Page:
The “F” Word

The “F” Word

In this case, “F” is for “Fraudster.”

Horatio Barber was a stock promoter in Cobalt in 1906 and then in 1907, he shifted his focus to Larder Lake. There he and his associates promoted the Larder Lake Proprietary Gold Fields Mine. First order of business was organizing a company.

Directors of a mining company, especially a wildcat*, were usually people of title or rank. Like a supermodel or sports legend endorsing a product, a recognizable name of some status attached to a mine will give the business a sense of legitimacy. The executives of Larder Lake Proprietary Gold Fields Mine were politicians, medical military officers, manufacturers, and real estate men.

Peter Kirkegaard. Source: Snell

Peter Kirkegaard was the only member of the board who had genuine experience in mining.

Before his involvement with Larder Lake, Peter Kirkegaard was Deloro’s mine manager when Canadian Goldfields Ltd. was working the property. According to the Marmora History blog, “he was a very serious researcher, with a good reputation with the universities and governments, and developed the process to refine white arsenic, the more profitable side of Deloro gold.”


Peter Kirkegaard was the only board member with mining credentials.

Whether or not he was aware of the fraudulent nature of the stock promotion, we cannot say.

What we do know is that Horatio Barber was a fraudster, a reputation that he managed to suppress once he had returned to the UK to start work in aviation.

You can read more about Kirkegaard and the other men who worked at Deloro on the Marmora Historical Foundation site.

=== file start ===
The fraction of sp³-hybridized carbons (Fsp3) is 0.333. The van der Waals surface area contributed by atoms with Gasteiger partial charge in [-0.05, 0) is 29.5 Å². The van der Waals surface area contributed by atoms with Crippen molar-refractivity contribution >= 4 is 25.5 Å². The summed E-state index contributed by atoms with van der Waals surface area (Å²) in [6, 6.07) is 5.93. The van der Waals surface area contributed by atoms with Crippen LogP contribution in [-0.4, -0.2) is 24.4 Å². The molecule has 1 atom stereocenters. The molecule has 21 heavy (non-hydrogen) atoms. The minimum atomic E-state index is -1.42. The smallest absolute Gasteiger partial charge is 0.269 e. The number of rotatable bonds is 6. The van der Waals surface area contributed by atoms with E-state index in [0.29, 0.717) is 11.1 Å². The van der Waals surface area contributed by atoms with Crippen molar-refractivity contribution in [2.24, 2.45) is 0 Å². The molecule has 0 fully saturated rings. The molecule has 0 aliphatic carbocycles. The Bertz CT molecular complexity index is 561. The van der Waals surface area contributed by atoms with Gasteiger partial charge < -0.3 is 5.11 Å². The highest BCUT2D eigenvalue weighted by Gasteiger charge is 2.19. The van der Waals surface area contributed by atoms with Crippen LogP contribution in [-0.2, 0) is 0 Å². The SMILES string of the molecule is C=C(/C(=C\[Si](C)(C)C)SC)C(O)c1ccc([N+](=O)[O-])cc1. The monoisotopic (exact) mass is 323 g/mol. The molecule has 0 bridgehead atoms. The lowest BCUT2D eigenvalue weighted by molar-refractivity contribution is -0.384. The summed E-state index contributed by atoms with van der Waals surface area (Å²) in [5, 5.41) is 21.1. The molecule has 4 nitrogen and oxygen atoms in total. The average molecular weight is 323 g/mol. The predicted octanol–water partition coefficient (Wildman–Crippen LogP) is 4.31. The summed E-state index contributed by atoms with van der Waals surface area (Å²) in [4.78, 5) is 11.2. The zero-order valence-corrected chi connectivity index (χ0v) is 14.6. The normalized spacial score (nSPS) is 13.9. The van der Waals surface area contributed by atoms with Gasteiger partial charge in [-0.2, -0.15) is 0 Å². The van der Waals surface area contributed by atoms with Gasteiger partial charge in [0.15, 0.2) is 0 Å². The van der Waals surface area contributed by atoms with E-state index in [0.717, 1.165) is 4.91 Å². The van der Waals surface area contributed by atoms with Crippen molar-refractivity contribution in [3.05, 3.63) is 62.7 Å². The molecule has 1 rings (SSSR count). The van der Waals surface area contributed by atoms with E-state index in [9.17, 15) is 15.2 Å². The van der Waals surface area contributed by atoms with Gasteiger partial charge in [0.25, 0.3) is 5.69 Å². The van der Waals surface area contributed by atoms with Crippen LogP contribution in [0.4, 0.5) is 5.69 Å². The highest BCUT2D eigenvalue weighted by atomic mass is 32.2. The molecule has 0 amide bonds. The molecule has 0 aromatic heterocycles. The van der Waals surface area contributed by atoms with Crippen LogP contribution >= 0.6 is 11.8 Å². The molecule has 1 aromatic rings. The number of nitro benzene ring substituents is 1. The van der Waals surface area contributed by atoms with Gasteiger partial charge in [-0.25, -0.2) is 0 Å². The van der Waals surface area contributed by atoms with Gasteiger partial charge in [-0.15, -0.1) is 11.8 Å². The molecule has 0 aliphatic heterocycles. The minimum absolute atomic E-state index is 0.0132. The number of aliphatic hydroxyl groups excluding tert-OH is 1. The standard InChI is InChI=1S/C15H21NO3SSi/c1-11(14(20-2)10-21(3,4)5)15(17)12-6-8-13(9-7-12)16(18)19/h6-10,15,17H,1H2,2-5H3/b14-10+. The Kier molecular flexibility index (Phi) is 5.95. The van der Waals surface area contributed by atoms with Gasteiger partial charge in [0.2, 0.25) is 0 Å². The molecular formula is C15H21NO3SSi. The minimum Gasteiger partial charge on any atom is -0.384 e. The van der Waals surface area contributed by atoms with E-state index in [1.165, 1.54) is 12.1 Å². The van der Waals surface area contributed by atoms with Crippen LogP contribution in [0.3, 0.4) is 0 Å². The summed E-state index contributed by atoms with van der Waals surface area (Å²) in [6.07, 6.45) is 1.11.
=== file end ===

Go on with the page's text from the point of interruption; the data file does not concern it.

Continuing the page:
*Wildcat definition: a property that has the potential to be a producing mine, but work has not yet been done to prove it.

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Airy Somethings, the Extraordinary Life of the Aviation Pioneer, Horatio Barber by Terry Grace and Maggie Wilson is available to purchase online and at local booksellers.


4 thoughts on “The “F” Word

  1. Some of our very famous families (in the US) got started on their wealth and fame through activities that were below the line. It’s amazing what you find during your research.

  2. It makes me think of a similar case in the UK. James Whitaker Wright lived the highlife and drew in gullible ‘personalities’ to give cover to a scheme to build the Baker Street and Waterloo Railway in London in about 1900. He issued a bond to finance the scheme, was out of his depth, had no idea how to build anything, and then used money from one company to finance other companies until it all came crashing down.

    I only know of that because of the history walks I go on sometimes. There I learned that one of the people defrauded by Whitaker Wright’s scheme was a man in Cambridge who rose from being a labourer to a butler at one of the University Colleges, to a successful property owner. And then he met Wright.

    1. Hi David – interesting to hear of yet another con artist from the same period. Also interesting to see the name “Wright”, a name that features in Barber’s aviation story. Must look into that.

      When the San Francisco press reported on Barber’s orchard scam in 1903, they suggested that he did not think up the scheme on his own, but that his was a copycat caper. He advertised in the London papers to lure people to come to the US, learn all about growing oranges, and at the end of their tuition, they too could take advantage of all that sunny California had to offer. The only one to take advantage, of course, was Barber, who after setting up his students in their bunkhouse, skedaddled with the tuition money.

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